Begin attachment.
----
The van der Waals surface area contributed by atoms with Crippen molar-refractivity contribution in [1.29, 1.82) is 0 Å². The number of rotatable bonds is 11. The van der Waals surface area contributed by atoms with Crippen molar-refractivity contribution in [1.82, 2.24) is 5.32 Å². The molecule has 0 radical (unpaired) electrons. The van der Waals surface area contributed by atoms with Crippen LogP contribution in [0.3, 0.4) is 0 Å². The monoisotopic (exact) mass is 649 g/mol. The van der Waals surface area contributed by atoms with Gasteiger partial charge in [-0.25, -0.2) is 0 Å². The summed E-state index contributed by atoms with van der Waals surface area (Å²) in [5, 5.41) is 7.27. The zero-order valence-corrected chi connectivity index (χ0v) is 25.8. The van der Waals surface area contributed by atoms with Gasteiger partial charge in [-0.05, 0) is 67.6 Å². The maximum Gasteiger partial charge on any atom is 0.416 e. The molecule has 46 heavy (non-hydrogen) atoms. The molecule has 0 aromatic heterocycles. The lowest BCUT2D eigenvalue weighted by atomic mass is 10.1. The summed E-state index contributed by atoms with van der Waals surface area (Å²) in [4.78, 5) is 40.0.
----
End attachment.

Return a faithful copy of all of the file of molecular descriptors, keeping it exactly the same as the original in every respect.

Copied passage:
The van der Waals surface area contributed by atoms with Crippen molar-refractivity contribution in [1.29, 1.82) is 0 Å². The number of rotatable bonds is 11. The van der Waals surface area contributed by atoms with Crippen molar-refractivity contribution in [1.82, 2.24) is 5.32 Å². The molecule has 0 radical (unpaired) electrons. The van der Waals surface area contributed by atoms with Crippen LogP contribution in [0.3, 0.4) is 0 Å². The monoisotopic (exact) mass is 649 g/mol. The van der Waals surface area contributed by atoms with Gasteiger partial charge in [-0.25, -0.2) is 0 Å². The summed E-state index contributed by atoms with van der Waals surface area (Å²) in [5, 5.41) is 7.27. The zero-order valence-corrected chi connectivity index (χ0v) is 25.8. The van der Waals surface area contributed by atoms with Gasteiger partial charge in [-0.05, 0) is 67.6 Å². The maximum Gasteiger partial charge on any atom is 0.416 e. The molecule has 46 heavy (non-hydrogen) atoms. The molecule has 0 aromatic heterocycles. The lowest BCUT2D eigenvalue weighted by atomic mass is 10.1. The summed E-state index contributed by atoms with van der Waals surface area (Å²) in [4.78, 5) is 40.0.